We need to do this: give credit to all

Why is it, as architects, we seem to focus exclusively on just one person’s role in the making of buildings?  To read most of our professional publications, you would think a single mind conceives these things, and then they magically happen. Just as the credits roll for several minutes at the end of a movie, the architectural profession should find a way to acknowledge the teams of people involved in designing and constructing a project.  A remarkable scope of blue collar, white collar and no collar workers in building (as in film-making) contribute their business savvy, creativity, discipline, visual sophistication, brains, brawn, gross motor skills, fine motor skills, organizational talent, wisdom, hard work and much more to the collective enterprise.

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Could we, as architects, do a better job of realistically portraying how – and by whom — buildings come about and what our role is in the process? Absolutely! But we often seem so self-absorbed and so obsessed with getting our due credit that we fail to even see how much our success depends on working together.

Did Ayn Rand do this to us?  Has Howard Roark left such a deep psychological scar on our profession that we just have to see ourselves as tortured loners?  Or was it Bannister Fletcher, Siegfried Gideon and all the others who professionalized architectural history as a field and realized that the storytelling about buildings might be stronger if populated by larger than life figures who got sole credit?  (It is, of course, also much easier to remember just one name per building for those slide identification questions on an architectural history exam.)

I certainly do not mean to diminish the critical importance of leadership and outstanding achievement.  Gehry, Hadid and Foster each deserve a lot of credit for their seminal roles.  It is just strange to personalize the architectural effort in such a deceptive way that diminishes the role of so many others.  Can’t we write articles on and acknowledge with some detail the role of multiple players per building?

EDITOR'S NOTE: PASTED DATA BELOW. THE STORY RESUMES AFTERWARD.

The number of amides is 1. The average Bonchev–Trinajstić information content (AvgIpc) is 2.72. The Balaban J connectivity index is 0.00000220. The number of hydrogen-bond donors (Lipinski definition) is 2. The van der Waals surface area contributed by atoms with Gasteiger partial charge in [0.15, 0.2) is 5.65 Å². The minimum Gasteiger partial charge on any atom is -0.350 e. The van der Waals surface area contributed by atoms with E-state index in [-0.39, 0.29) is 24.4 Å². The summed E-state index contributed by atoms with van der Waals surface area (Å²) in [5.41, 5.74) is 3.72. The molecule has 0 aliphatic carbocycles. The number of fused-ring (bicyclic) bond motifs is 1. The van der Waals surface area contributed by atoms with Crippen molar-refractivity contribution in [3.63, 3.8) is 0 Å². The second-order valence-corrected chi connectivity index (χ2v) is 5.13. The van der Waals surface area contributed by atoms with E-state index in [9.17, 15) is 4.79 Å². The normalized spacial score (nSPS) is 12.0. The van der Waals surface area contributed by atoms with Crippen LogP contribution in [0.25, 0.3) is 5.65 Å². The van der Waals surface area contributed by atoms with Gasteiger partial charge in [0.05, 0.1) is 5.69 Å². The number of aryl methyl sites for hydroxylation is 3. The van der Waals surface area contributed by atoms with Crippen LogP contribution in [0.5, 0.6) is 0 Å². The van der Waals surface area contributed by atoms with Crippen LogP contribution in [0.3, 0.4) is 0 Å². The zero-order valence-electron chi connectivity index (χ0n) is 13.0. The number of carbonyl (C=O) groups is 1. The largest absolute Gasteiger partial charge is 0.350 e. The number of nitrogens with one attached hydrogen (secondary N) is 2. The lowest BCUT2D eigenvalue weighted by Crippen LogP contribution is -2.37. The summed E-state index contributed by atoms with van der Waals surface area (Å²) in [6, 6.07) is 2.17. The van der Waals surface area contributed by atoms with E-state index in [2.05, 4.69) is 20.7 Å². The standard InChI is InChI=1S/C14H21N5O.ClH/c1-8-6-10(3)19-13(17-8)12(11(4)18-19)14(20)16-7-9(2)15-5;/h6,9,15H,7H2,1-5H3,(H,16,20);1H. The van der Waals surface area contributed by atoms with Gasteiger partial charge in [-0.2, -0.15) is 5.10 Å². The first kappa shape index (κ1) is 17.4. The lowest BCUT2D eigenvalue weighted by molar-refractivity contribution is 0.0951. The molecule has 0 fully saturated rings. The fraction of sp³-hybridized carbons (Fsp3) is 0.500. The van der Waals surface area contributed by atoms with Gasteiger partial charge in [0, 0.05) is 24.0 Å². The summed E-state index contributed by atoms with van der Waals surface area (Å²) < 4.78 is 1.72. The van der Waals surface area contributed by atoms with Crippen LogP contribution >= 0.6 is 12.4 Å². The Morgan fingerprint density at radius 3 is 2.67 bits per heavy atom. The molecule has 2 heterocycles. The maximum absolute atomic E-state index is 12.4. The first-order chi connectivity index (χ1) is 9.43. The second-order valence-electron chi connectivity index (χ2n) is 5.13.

Lately there has been rightful furor over the fact that Le Corbusier is given credit for work done with (or by) his female collaborator, Charlotte Perriand; that Alvar Aalto is given credit for work done with (or by) his collaborators and wives, Aino Aalto and Elissa Aalto; and that Louis Kahn is given credit for work done with (or by) his female collaborator, Anne Tyng.  Most recently and vociferously, there has been outrage at the fact that Robert Venturi has been given credit for work done with (or by) his collaborator and wife, Denise Scott Brown.  All of this is patently unfair!  But isn’t it also unfair that dozens of men who also collaborated with Le Corbusier, Aalto, Kahn and Venturi also get diminished in our bizarre propensity to see the role of the architect as a highly individualized thing?

Maybe things are changing just a little.  Earlier this year, the National AIA Board of Directors voted that the AIA Gold Medal could go to very close collaborators and not just individuals, as has always been the case in the past.  High time! The Nobel Prize has been given to groups of people for ages.  If physics, chemistry and medicine can be acknowledged as fields that rely on collective efforts, then why not architecture?

We have recently been through a period where the visible expression of our discipline to the public has been starchitects and a worship of the myth of the individual.  In that same period we have seen the power of our profession wane.  Maybe it’s time drop the dramatic cape and beret and to portray our field in a more honest way that emphasizes collective strengths—our ability to work together as strong professionals locked arm in arm with our fellow professional in other disciplines to create extraordinary cultural artifacts.

Then we should let the credits roll!

For an expanded version on this topic, please see my recent article in the The Architects Newspaper at: http://issuu.com/archpaper/docs/sw_01_13a   Page 30.

 

Thinking about Contemporary Practices
Posted December 13, 2013